The consistency in format might be a byproduct of the fact that a pedigreed source, the Canadian Association of University Teachers (CAUT), was the first to call for them, and its call became a focus of academic attention for several years before widespread action was taken. In the 1970s, a CAUT committee headed by Bruce Shore rallied around shared dissatisfaction with the practice of using student course evaluations as the primary metric for evaluating teaching quality. The committee wanted professors to be evaluated by “a summary of a professor’s major teaching accomplishments and strengths” as evidenced by multiple sources of information. Thus, the initial appeal of the dossier was that it accorded to professors the opportunity to put their best feet forward even in the face of less-than-stellar student evaluations. It gave them a chance to supplement those evaluations with justifications of teaching methods and goals, as well as personalized accounts of teaching successes.
Canadian schools did not warm up to dossiers until the early 1990s, after some American academics (e.g., Peter Seldin) and organizations such as the American Association of Higher Education picked up on CAUT’s idea. To quote a legendary Canadian troubadour, “Isn’t it ironic?” Since taking the idea back from the Americans, Canadian schools have run with it, outpacing CAUT’s original ambitions. For example, the original CAUT Guide recommended that dossiers be three pages long, but now the typical size is between six and twelve pages. Appendices can bump that total into the sixteen-page range. Although it is an outlier, one school saw fit to set a maximum of thirty-five pages, with a maximum total of twenty pages in appendices.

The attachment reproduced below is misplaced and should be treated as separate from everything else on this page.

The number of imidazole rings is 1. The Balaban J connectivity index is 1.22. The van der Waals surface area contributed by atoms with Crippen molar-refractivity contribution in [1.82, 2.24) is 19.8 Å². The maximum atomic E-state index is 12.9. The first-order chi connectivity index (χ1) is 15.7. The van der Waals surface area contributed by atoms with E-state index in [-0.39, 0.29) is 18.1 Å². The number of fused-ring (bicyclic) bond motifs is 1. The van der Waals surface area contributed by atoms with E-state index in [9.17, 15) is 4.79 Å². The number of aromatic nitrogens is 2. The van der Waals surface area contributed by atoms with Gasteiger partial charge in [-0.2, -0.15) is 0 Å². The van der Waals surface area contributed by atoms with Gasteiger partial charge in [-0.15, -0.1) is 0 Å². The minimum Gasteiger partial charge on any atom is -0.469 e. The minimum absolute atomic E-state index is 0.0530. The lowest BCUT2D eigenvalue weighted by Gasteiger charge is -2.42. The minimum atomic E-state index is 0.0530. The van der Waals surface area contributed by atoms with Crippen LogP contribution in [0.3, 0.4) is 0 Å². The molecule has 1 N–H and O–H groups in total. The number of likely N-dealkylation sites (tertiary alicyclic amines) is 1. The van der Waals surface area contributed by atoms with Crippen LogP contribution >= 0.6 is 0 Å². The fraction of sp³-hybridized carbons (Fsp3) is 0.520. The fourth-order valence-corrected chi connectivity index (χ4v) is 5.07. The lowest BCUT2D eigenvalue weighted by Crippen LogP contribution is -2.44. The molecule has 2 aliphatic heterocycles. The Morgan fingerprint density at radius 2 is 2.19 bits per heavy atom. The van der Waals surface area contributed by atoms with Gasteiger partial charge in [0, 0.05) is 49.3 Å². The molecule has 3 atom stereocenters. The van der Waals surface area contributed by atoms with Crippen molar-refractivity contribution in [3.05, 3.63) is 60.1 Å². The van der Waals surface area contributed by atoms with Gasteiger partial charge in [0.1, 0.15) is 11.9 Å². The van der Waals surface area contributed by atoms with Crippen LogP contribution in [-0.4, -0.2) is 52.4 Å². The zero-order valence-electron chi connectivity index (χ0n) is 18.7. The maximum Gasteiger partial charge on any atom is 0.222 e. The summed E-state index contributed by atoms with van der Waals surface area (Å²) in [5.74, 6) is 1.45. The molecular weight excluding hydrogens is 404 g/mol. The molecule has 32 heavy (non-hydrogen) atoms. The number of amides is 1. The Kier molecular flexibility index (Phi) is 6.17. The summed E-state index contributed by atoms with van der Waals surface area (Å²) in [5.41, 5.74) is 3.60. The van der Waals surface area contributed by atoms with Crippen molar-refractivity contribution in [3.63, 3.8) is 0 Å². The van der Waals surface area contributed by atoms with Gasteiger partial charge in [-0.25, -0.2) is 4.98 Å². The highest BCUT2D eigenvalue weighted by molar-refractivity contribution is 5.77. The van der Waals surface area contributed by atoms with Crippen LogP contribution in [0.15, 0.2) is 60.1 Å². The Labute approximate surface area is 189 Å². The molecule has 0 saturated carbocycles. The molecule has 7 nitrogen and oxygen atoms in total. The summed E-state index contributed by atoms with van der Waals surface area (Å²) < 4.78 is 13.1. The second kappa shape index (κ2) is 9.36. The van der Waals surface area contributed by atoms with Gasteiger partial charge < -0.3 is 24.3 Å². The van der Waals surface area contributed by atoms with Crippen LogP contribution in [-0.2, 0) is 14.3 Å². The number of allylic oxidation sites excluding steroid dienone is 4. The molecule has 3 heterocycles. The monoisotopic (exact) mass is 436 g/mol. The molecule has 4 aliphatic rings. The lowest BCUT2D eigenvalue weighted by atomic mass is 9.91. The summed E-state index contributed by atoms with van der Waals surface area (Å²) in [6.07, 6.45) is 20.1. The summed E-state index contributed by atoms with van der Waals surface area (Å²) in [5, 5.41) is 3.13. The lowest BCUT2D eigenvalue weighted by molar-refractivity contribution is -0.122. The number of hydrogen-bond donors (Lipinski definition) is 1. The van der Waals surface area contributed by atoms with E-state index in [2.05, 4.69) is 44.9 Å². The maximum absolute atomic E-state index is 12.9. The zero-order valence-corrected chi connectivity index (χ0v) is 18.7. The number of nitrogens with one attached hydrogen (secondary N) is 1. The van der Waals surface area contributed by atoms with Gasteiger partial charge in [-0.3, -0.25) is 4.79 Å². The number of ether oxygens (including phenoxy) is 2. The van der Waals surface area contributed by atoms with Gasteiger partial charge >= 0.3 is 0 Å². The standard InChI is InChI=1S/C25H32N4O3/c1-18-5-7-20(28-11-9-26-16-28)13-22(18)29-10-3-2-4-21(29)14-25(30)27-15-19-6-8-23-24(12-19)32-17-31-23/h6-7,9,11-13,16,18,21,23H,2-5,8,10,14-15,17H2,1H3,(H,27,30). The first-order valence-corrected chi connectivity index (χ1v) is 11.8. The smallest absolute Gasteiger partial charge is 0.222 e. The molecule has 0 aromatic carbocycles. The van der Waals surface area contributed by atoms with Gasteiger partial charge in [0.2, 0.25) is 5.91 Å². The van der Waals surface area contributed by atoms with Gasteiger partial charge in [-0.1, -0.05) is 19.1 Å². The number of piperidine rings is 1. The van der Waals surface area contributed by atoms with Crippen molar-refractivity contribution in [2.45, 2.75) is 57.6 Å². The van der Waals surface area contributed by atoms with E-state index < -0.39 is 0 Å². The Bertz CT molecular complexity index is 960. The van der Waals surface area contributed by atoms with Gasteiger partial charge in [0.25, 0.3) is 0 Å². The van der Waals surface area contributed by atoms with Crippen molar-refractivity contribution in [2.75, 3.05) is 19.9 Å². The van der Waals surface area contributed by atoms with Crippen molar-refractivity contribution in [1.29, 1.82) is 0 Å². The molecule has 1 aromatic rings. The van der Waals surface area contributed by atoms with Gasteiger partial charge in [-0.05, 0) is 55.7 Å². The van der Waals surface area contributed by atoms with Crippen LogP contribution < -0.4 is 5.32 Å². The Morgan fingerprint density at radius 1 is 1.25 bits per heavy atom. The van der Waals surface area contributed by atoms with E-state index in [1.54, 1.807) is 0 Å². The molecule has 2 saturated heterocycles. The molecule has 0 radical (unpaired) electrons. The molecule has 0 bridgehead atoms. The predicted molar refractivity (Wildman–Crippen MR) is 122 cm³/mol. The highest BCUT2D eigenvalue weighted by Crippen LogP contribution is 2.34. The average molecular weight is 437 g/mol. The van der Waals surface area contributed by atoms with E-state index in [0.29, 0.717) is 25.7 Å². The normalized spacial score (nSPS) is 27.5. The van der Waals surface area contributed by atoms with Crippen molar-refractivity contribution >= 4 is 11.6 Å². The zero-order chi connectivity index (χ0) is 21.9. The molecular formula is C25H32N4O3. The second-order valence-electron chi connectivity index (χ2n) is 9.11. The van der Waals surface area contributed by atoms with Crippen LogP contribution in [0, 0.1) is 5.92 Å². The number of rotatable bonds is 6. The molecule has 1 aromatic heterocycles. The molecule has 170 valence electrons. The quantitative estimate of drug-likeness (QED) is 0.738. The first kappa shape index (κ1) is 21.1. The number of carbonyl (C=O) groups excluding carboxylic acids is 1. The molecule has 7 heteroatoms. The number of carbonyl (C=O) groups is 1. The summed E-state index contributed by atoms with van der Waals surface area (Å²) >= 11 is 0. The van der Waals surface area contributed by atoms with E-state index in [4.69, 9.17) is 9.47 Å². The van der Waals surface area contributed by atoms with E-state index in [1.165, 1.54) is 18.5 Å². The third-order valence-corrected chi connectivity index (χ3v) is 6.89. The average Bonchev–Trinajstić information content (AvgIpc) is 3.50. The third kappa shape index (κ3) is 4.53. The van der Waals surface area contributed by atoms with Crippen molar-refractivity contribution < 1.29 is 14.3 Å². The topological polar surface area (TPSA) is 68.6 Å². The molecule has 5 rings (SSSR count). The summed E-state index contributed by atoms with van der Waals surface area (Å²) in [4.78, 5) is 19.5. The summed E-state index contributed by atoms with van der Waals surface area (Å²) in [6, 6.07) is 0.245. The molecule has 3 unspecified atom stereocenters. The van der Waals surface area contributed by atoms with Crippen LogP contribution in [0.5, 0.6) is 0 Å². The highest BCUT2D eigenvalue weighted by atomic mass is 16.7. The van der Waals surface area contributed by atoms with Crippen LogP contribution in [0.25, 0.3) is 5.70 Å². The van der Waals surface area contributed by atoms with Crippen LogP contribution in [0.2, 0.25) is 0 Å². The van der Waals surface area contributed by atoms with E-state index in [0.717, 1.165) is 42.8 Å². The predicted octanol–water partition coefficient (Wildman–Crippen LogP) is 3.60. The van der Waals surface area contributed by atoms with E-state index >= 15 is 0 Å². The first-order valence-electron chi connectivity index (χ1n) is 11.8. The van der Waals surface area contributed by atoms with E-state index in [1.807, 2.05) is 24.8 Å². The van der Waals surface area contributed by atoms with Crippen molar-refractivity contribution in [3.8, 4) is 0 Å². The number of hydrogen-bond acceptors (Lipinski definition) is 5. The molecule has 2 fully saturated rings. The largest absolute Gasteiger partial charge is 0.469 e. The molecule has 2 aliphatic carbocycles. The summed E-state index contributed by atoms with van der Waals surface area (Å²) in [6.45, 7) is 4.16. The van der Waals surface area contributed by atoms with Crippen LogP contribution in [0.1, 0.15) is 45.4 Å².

Today, the teaching dossier is not simply a way for professors to insulate themselves from the consequences of unfair student evaluations, it is also a way for faculties to get aspiring academics thinking about how to develop coherent and effective teaching strategies. When an applicant is forced to put as much effort into a teaching dossier as she put into a research agenda, it can lead her to believe that the employer values those two dimensions more or less equally.
It is fair to wonder whether the fact that American law schools do not require applicants (or even junior faculty in most cases) to draft teaching dossiers is a sign that they do not care as much about teaching as do their Canadian counterparts. It is possible, of course, that American law schools value teaching just as highly but fear that making teaching dossiers a necessary part of their applications would be too burdensome. Along similar lines, they might believe that applicants do not yet know enough about teaching to make the completion of a dossier worthwhile for either the applicant or the hiring committee. And to be fair, some Canadian schools require dossiers from applicants only “where appropriate,” meaning perhaps that those without teaching experience need not provide one. Whatever the merit of these arguments, there is a growing sense that American law schools must do a better job responding to the demand for excellent teaching. This sense is potentially at odds with reality; as there are law schools, such as my own, where teaching is of paramount importance in promotion and tenure decisions and where tremendous effort is put into classroom observation and evaluation. Still, making the teaching dossier a part of the application process is a low-cost measure that could send the signal that law schools are taking teaching seriously. And it might make better teachers too.
For those interested in learning more about the history of teaching dossiers, consider reading Christopher Knapper’s, The Origins of Teaching Portfolios, 6 Journal on Excellence in College Teaching 45–56 (1995).